3. Empathize. The Servant Leader feels the pain and the pleasures of the team as if it were her own, putting herself in their shoes as much as possible. This makes finding solutions easier: “if this were happening to me, what would I need?” The Servant Leader is also a healer; someone who can support the emotional health of her team. In the Covid context, this can be the difference between a low and high functioning group.

  4. Celebrate success and failures. Take a moment to enjoy the moment. Victories are easy to celebrate. But just as important is the (self!) identification and recognition of failure. The faster you see it, the faster it can be reversed. Highlight a Fabulous F-up as a learning moment (only possible in a safe space, see step 1). Failures are only learning moments when the person doing the failing admits it, loud and proud, and this is only done if there’s a reward, emotional or otherwise, waiting at the other end. Admission of failure is painful. IT starts with the leader; by going first, she sets the stage and makes it safe for others to follow suit.

  5. Communicate clearly and effectively. The Servant Leader is adept at communicating a vision. While ides and advice come from the ground, the leader still is the holder of the long-term vision as a whole, since he still has the overview that the worker bees don’t. Once the listening is done, the vision is effectively communicated to everyone. This will spark an equal and opposite reply. The listening cycle starts up again. Repeat. A truly iterative conversation is born.

  6. Take responsibility. Your team is not to blame for misunderstandings, a bad vibe, an unsafe space, a botched deadline, a lack of motivation; you are. By taking responsibility and admitting mistakes early, you encourage the team to do the same for their parts (see step 4). Set an example. This will create ownership and responsibility in the wider team.

  7. Humor. Laughter, the universal stress reliever. No problem is too great or too devastating not to laugh at, even as it’s unfolding and cluster F-ing the entire planet. Laughter relaxes, removes the cortisol from the conversation. Gets us to focus, look for solutions, work together. Work is more fun, time flies even for monotonous jobs when we are laughing. Jokes at work are funny when they’re self-deprecating, positive, supportive, non-discriminatory and support a common purpose.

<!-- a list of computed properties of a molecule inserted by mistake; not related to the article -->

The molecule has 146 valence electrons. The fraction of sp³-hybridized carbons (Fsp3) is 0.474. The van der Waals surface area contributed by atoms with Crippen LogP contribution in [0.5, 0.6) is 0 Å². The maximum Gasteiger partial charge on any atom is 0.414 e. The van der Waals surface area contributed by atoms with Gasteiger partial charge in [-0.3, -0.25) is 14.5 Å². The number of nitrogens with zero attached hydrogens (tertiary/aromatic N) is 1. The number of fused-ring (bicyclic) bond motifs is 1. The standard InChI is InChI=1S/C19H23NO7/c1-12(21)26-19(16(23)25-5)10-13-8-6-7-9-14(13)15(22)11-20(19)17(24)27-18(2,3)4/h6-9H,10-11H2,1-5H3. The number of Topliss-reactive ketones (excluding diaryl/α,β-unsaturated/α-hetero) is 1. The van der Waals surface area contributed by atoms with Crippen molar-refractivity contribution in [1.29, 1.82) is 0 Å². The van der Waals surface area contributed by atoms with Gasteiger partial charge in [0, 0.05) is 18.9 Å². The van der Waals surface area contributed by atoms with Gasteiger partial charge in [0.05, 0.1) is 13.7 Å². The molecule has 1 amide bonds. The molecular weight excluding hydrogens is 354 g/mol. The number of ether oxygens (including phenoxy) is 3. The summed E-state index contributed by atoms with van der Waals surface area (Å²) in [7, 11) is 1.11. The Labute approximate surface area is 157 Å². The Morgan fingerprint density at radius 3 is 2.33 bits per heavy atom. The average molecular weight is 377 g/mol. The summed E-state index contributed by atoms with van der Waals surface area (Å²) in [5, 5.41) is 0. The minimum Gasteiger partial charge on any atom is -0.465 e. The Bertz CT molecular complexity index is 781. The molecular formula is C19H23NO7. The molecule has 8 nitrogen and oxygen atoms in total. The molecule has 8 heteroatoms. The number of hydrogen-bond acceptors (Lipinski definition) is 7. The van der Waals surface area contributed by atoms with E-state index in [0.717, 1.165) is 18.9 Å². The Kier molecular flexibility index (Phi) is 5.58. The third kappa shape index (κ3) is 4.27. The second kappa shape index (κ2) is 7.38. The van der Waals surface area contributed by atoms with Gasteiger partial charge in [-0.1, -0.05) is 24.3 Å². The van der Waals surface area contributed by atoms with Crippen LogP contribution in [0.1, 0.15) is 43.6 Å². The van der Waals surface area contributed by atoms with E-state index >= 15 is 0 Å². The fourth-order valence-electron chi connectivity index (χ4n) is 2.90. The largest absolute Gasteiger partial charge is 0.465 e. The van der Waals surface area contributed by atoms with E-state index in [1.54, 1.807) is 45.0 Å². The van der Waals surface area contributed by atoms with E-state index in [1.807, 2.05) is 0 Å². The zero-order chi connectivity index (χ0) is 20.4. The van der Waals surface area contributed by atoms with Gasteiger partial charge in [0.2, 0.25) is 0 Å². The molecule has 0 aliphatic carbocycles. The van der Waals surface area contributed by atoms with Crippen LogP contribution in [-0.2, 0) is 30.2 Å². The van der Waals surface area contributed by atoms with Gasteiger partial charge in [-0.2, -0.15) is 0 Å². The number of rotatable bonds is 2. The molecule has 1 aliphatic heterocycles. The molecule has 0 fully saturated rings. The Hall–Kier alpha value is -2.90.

The post-Covid workspace will be continue to be remote and worker-driven. Most companies will find themselves in a continually shape-shifting hybrid model, and effective leaders will need to feel comfortable with uncertainty, greater democracy, and be adept at inspiring in a remote environment[v]. A recent McKinsey study confirms that remote work will likely continue, Covid or no, in industries like technology, finance, insurance, and professional consulting[vi].

Focusing on the people around them, the Servant Leader understands what each one needs to grow and evolve, supporting their mental and physical health and welfare, putting their needs ahead of the company as a whole, turbo-charging the team and delivering in areas they never expected.

[i] Marvelly (2017). “Hermann Hesse: The Journey to the East”, The Culturium. https://www.theculturium.com/hermann-hesse-the-journey-to-the-east/

[ii] Greenleaf (2016). “The contemporary servant as leader”. Greenleaf Center for Servant Leadership. https://link.springer.com/chapter/10.1007/978-3-540-70818-6_6

[iii] Tait (2020). “Traditional Leadership Vs. Servant Leadership”, Forbes Magazine online, Forbes Coaches Council. https://www.forbes.com/sites/forbescoachescouncil/2020/03/11/traditional-leadership-vs-servant-leadership/?sh=40e552f4451e

[iv] Sinek (2017). “Be the Last to Speak” https://youtu.be/3EPLItTf-QU

[v] Citrin & Derosa (2021). “The New Reality for Executives: Leading at a Distance”, Fast Company Magazine. https://www.fastcompany.com/90646271/leading-at-a-distance